Tuesday, March 1st, 2011

The (falling) price of labor

Something happened about 30 years ago to throw a wrench into the workings of the American labor market.

This chart shows the evolution of the productivity of American workers and what they got paid for their work. The two variables tracked closely from the end of World War 2 to around 1979. But as productivity growth started accelerating in the 1980s, workers’ pay was left behind. In the last decade, productivity —the amount of stuff a worker produces in a day— grew twice as fast as what a worker earns for a day of work.

This fits other bits of data. Workers’ share of the economic pie, in the form of pay and benefits, fell from 60% of gross national income in 1980 to about 56% in 2009. 1980 is also the year income inequality started taking off —following half a century of decline. In 1980, the richest 1 % of Americans took 10% of the national income. In 2008 they took 21% of the pie.

Many factors play into these trends. One culprit is undoubtedly the IT revolution that fuelled rapid technological change —which replaced many manufacturing workers with machines. Globalization also played a part, exposing workers to competition from cheaper labor in China and other developing countries. Both trends encouraged the biggest businesses to grow way beyond their borders and capture a growing share of the world’s economic product —fuelling income concentration.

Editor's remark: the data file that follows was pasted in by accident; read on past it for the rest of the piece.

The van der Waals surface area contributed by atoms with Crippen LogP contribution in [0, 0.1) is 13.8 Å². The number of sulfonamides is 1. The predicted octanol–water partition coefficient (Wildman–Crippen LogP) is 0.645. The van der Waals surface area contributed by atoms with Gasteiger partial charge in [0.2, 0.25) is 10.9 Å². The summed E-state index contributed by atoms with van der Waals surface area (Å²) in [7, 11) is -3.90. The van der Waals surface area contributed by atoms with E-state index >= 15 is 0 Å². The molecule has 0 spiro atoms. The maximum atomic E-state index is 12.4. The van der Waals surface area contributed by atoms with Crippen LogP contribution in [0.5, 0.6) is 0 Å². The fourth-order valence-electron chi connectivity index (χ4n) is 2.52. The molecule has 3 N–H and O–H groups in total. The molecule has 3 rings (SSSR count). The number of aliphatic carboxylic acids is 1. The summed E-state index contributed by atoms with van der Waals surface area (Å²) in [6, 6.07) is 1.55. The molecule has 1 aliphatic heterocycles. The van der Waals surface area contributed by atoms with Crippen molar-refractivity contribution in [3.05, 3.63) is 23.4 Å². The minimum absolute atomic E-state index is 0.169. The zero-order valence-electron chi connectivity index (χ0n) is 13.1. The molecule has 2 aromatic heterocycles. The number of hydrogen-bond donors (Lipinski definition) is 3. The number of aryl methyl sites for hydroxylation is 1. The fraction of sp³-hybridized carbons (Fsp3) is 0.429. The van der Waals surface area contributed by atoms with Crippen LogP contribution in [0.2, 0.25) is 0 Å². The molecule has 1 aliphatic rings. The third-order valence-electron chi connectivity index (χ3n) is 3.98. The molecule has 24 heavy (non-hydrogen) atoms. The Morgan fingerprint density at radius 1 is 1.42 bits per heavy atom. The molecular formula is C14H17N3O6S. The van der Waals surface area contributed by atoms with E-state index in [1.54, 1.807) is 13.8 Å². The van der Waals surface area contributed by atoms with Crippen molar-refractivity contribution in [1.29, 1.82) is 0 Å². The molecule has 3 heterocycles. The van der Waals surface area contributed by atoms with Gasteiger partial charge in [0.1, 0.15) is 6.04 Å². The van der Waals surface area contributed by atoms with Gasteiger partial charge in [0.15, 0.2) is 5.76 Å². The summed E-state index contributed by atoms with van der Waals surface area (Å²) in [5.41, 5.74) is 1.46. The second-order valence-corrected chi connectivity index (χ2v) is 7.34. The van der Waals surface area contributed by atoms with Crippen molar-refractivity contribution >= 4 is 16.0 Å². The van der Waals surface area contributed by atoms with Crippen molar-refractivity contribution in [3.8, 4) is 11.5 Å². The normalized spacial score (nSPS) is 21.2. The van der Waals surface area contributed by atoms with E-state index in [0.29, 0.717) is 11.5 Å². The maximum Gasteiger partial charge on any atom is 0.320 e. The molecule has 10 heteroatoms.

But we should not forget the role played by policy. From the Reagan Revolution of the 1980s to the financial disaster of 2008, every policy lever available to government was deployed to make life easier for business —be it by hobbling pesky labor unions or doing away with cumbersome rules segregating commercial and investment banks.

In 1980, about 22% of workers in the private sector were covered by union contracts. Today only around 7% are. The decline was due in large part to the intense competition wrought by high-tech globalization —which bankrupted unionized companies in the industrial heartland and encouraged new firms to set up in low cost union-averse states.

But stuff like this doesn’t just happen. The spread of rabid anti-union activism among Republicans from Wisconsin and Indiana to Ohio should remind us that the erosion of worker’s rights and compensation isn’t an inevitable consequence of vast economic processes. It’s also a product of specific policy choices.

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